I'm sure you can think of some of these moments as well. Maybe it was the first date or meeting that you had with a special person in your life across a cup of coffee or a glass of wine where you just found yourself grateful to be in their presence. Maybe it's during meals at family dinners of being seen and loved. They are a subtle echo of the reality of the sacrament - Eucharist reminding us again to be in relationship. It's Christ over and over again reminding us “I am the living bread.”
But it goes beyond just remembering. Relationships are about more than just what we receive. I think the words from the first letters the Corinthians is a great reminder that the Eucharist isn't a spectator sport. We participate in the body of Christ when we break the bread. We participate in the blood of Christ when we drink from the cup. Living into a Eucharistic reality means participating in it. It means saying yes to that relationship again and again and again. It means trying to model the Eucharistic relationship that God offers us to everyone around us - the folks that we love, the folks that we are troubled by, the folks that we know, and the folks that we don't.
The Eucharistic calls us to be in relationship is a challenge over and over again for us as believers and perhaps more importantly to us as a Church. At this time when we find ourselves so distant on this Bread of Life Sunday, how do we think about what it means to participate? To love those who seem unlovable. To go beyond the boundaries of our own understanding of who fits and who doesn't.
I want to leave you with one final story. Years ago I spent Easter Sunday in Kingston, Jamaica at a place where children who had essentially been abandoned to die in a dump were able to live out their lives with dignity. In the middle of the mass, a developmentally disabled child who had been making noises throughout the majority of the mass stood up at the very moment of epiclesis. As the priest raised the host above his head, the child stood up pointed and shouted “Jesus, Jesus, Jesus.” Then he pointed to himself and said, “Jesus, Jesus, Jesus.” And finally he pointed at the entire crowd and said, “Jesus, Jesus, Jesus.” In that moment I knew that I had been fed far more than I could have ever imagined. So friends, as Christ reminds us that he's the living bread come down from heaven, how can we participate in that reality here and now?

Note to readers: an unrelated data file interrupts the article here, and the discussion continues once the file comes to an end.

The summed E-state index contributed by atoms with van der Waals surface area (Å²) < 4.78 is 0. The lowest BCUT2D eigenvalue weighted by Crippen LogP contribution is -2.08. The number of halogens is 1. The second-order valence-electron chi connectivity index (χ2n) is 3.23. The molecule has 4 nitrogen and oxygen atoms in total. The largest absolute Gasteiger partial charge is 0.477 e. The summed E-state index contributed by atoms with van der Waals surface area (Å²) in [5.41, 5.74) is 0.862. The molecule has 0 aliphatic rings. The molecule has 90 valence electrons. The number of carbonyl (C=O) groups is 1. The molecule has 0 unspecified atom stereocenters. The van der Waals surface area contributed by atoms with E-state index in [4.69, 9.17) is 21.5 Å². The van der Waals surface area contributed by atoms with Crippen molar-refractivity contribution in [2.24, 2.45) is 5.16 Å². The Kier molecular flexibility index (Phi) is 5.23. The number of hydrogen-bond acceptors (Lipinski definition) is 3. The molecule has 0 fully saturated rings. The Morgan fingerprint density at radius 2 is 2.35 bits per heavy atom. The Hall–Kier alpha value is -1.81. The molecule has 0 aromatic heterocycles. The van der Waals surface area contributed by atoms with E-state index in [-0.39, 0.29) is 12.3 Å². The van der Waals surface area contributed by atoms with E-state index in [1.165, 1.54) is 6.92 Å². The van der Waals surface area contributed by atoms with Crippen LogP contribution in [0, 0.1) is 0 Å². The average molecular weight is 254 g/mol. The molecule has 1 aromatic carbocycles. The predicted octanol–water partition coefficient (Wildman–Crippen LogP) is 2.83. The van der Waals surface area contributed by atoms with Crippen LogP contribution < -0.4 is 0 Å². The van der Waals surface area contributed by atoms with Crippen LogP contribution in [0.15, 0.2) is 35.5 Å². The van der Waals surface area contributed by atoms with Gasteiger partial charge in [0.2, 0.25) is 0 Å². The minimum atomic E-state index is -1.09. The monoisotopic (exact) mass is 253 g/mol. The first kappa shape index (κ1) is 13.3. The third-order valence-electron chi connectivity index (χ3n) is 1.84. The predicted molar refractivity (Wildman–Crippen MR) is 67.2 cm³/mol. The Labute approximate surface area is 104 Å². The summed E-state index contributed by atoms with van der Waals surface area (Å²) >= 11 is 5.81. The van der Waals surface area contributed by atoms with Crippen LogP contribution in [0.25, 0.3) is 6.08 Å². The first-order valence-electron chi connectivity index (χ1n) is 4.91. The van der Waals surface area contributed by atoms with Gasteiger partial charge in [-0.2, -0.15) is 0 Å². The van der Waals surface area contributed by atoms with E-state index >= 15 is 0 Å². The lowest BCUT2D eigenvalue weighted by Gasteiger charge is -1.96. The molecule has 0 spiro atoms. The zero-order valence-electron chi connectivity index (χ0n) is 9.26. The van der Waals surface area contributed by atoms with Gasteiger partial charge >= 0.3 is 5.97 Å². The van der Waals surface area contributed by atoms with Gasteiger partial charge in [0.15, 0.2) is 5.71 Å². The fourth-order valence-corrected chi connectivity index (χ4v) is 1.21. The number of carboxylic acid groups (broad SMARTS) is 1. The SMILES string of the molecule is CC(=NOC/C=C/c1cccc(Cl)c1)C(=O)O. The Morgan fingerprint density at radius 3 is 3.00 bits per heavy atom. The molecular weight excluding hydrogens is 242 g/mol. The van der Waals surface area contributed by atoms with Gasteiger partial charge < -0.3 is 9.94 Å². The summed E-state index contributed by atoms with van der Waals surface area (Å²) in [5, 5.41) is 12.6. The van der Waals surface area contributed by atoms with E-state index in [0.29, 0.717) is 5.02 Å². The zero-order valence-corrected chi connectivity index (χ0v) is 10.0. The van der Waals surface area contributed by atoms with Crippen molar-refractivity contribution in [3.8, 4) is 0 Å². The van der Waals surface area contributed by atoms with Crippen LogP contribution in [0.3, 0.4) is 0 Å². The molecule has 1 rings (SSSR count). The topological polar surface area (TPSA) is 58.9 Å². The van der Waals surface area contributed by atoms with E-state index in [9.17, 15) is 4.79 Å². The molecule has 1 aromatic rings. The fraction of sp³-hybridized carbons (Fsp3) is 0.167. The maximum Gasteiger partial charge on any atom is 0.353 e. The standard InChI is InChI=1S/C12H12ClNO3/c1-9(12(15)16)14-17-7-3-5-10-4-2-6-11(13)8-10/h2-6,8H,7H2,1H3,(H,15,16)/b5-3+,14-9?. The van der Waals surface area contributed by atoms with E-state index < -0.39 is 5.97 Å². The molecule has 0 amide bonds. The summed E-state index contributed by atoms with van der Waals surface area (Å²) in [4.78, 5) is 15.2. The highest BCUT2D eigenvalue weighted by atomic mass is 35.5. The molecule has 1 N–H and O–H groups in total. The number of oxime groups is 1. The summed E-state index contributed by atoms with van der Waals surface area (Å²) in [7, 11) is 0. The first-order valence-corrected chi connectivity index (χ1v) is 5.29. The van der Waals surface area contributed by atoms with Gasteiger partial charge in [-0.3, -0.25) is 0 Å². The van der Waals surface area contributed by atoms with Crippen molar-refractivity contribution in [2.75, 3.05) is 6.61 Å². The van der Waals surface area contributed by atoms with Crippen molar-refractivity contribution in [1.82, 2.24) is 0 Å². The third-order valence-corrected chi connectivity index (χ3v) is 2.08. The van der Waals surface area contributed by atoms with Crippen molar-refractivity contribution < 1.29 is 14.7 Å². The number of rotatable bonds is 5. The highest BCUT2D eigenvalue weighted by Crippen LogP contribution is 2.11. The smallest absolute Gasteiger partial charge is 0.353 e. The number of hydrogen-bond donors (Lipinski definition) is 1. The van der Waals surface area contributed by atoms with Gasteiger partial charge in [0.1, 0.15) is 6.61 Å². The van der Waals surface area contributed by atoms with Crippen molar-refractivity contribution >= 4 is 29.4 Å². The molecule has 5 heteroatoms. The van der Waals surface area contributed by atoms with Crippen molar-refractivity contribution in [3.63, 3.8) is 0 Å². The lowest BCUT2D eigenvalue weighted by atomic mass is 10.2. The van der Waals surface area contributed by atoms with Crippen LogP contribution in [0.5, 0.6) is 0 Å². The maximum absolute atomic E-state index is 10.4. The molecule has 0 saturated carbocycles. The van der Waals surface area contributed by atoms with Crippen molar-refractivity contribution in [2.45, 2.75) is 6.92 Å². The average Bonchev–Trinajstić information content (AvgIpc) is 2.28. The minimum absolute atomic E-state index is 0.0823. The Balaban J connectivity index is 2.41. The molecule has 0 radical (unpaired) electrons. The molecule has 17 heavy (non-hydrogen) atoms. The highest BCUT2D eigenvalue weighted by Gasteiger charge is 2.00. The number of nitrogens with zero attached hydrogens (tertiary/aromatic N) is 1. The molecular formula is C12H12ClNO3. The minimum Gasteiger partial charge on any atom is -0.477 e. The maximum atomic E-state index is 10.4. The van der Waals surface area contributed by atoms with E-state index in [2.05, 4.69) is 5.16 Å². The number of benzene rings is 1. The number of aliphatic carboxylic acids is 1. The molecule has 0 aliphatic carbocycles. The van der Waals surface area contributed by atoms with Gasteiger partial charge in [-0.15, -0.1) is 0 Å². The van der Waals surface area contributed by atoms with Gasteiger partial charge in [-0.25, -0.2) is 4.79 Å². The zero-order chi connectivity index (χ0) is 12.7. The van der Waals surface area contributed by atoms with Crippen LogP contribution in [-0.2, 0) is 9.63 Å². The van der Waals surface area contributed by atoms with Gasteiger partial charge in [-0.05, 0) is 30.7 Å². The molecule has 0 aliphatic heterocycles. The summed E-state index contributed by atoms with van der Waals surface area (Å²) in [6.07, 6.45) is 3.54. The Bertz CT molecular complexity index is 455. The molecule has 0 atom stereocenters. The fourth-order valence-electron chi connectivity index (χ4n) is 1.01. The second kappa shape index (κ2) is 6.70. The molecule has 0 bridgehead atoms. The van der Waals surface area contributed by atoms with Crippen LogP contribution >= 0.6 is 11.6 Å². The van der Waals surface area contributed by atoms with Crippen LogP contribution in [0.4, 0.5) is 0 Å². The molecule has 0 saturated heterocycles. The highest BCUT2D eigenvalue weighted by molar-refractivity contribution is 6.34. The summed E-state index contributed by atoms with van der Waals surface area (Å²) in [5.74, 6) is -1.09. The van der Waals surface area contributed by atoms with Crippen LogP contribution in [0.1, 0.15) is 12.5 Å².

Susan Haarman is the associate director at Loyola University Chicago’s Center for Experiential Learning, facilitating faculty development and the service-learning program. She has degrees from Marquette University, Loyola University of Chicago, the Jesuit School of Theology at Berkeley, and previously served as the faith and justice campus minister, also at Loyola University Chicago. In addition to having a Masters in Divinity, she also holds a Masters in Community Counseling, a certificate in directing the 19th Annotation of the Spiritual Exercises, and is currently in a doctoral program. Her research focuses on the intersection between social justice education, civic identity, and imagination. She is also an improviser and storyteller in Chicago.